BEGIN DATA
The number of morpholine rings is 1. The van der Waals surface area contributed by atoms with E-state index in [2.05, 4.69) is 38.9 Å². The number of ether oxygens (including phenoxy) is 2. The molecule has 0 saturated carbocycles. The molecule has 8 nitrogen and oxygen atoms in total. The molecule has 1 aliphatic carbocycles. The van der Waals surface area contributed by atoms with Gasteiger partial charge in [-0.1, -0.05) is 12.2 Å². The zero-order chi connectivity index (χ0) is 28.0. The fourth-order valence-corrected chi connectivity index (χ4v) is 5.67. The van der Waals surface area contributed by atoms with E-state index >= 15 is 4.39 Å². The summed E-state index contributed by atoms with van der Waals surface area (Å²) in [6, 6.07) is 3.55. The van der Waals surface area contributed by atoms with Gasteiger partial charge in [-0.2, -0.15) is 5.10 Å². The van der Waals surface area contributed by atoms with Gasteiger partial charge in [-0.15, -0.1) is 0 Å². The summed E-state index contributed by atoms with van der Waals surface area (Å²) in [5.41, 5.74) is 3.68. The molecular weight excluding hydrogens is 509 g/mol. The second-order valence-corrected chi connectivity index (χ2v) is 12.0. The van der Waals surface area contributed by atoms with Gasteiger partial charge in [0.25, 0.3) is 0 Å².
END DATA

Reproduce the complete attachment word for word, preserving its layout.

The number of morpholine rings is 1. The van der Waals surface area contributed by atoms with E-state index in [2.05, 4.69) is 38.9 Å². The number of ether oxygens (including phenoxy) is 2. The molecule has 0 saturated carbocycles. The molecule has 8 nitrogen and oxygen atoms in total. The molecule has 1 aliphatic carbocycles. The van der Waals surface area contributed by atoms with Gasteiger partial charge in [-0.1, -0.05) is 12.2 Å². The zero-order chi connectivity index (χ0) is 28.0. The fourth-order valence-corrected chi connectivity index (χ4v) is 5.67. The van der Waals surface area contributed by atoms with E-state index >= 15 is 4.39 Å². The summed E-state index contributed by atoms with van der Waals surface area (Å²) in [6, 6.07) is 3.55. The van der Waals surface area contributed by atoms with Gasteiger partial charge in [-0.2, -0.15) is 5.10 Å². The van der Waals surface area contributed by atoms with Gasteiger partial charge in [-0.15, -0.1) is 0 Å². The summed E-state index contributed by atoms with van der Waals surface area (Å²) in [5.41, 5.74) is 3.68. The molecular weight excluding hydrogens is 509 g/mol. The second-order valence-corrected chi connectivity index (χ2v) is 12.0. The van der Waals surface area contributed by atoms with Gasteiger partial charge in [0.25, 0.3) is 0 Å².